In March 1956, as the baseball Dodgers and Giants planned their abandonment of the city that had given them sustenance for half a century, Manhattan Borough President Hulan Jack suggested that a domed stadium be built on stilts over rail yards on the West Side of Manhattan, a place where both teams could play.
The stadium, planned for the site in the West 60’s where Donald Trump ultimately built his luxury housing, would’ve had 110,000 seats, and Jack said it could easily be accommodated for football, making it a three-for-one deal. Jack also envisioned the stadium as the venue for 1960 Olympics.
His idea was ridiculed by the owners, as was the suggestion by Robert Moses that the Dodgers move to Flushing, where Shea Stadium now sits. “We wouldn’t be the Brooklyn Dodgers then,” bellowed the team’s owner, Walter O’Malley, as he packed his bags and laid claim to 300 acres of city-owned land in central Los Angeles.
Having learned nothing from our past, Mayor Michael Bloomberg is asking Manhattan residents to accept a football stadium for the New Jersey Jets-a team which also fled the city-and their 78,000 white male suburban fans.
The Jets and the Giants both left town years ago because their owners, Leon Hess of the Jets and the Mara family of the Giants, decided they simply weren’t rich enough; nor were they content with sell-out crowds at Shea and Yankee stadiums, respectively.
Let’s leave aside the strangling debt service ($42 million annually for 30 years) on the city’s share of the $600 million cost of building a platform on which the new stadium would sit. Let’s also leave aside the traffic and environmental nightmares that a West Side stadium would generate.
What’s missing from the debate is how Ed Koch (yes, the same Ed Koch who now wants to lure the Jets back from the Meadowlands) was willing to pay off the Jets to stay in New York-but they wanted more! In 1983, Mr. Koch put $43 million on the table to renovate Shea for the Jets, and he even promised them a totally unnecessary domed stadium. Mr. Koch is the guy who negotiated the $13-million-a-year welfare check-by waiving real-estate taxes-for Madison Square Garden’s owners when they threatened to move the Knicks and Rangers (but not the arena) to New Jersey. This was at the same time he was closing Sydenham Hospital in Harlem for budget reasons.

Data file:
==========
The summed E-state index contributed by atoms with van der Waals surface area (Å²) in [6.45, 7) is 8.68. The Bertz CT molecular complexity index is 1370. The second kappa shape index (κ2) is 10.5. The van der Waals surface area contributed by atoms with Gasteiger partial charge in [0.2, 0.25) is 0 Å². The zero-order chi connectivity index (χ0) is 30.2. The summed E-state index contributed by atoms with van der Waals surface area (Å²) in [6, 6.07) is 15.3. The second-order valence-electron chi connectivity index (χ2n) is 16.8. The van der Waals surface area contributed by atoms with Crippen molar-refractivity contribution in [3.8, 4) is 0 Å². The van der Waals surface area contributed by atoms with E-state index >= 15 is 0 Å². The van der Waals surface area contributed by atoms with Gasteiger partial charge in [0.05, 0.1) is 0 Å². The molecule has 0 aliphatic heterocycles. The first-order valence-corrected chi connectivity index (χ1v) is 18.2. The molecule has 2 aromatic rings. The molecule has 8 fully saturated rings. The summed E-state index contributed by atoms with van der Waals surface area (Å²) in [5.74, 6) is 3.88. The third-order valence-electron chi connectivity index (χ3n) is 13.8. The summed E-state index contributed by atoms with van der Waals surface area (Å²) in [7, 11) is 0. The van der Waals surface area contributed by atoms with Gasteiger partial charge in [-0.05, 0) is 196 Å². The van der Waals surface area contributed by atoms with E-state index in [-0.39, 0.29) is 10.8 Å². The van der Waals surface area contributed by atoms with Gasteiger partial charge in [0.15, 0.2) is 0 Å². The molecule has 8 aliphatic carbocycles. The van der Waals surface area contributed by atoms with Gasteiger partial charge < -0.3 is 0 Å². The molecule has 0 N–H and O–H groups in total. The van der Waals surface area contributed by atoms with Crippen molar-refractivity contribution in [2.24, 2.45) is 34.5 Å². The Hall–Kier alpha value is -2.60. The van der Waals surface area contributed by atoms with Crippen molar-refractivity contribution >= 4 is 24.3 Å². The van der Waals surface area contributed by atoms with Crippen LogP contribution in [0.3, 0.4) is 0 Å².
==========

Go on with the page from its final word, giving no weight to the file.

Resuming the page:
What’s also being overlooked in the Jets debate is the history of sports stadiums in New York. Until 1972, when John Lindsay was running for President and making nice with CBS, which owned the Yankees, many sports teams built their own parks with private money-not yours. Indeed, the Upper East Side beer baron Jacob Rupert dug deep into his pockets to build Yankee Stadium in 1923.
When Yankee Stadium was being renovated, at an eventual cost of $100 million (Lindsay’s “ballpark” figure was $24 million), four teams shared Shea. The Yankees, Mets, Jets and Giants all played there in 1975, and there is no reason why the same thing can’t happen again-in Queens. Sure, the Giants seem content in New Jersey-they’ve proposed building a new stadium (what’s wrong with the one they have now?)-but the Yankees, Mets and Jets are all looking for new facilities.
Jets owner Woody Johnson is wealthy beyond anyone’s imagination (except the Mayor’s), as are George Steinbrenner of the Yankees and Fred Wilpon of the Mets, both of whom want your money for their private companies. Their teams are among the most valuable sports franchises in the country. They play in stadiums that, while owned by the taxpayers, still retain names that can easily be auctioned off for tens of millions of dollars, like cities across the country have done in naming their parks after banks and orange-juice companies.
All the Mayor has to do is call Snapple or another of his favored City Hall companies and get them to write the check.
The football Giants also played in the Polo Grounds, as did the Mets and the forerunner to the Jets, the New York Titans. Yankee Stadium was used for boxing matches, Negro League baseball and papal masses. The Beatles played Shea.
An all-purpose park can be built on city-owned land in Flushing in a couple of years, accessible to mass transit and highways, with private capital, just like in the good old days when Mayors built housing and hospitals and schools, not stadiums.
When millionaire ball players aren’t using the place and whining about their underpaid status, the kids in our schools can use it for concerts and to learn how to paint, write music and have a good time in a stadium subsidized by their parents.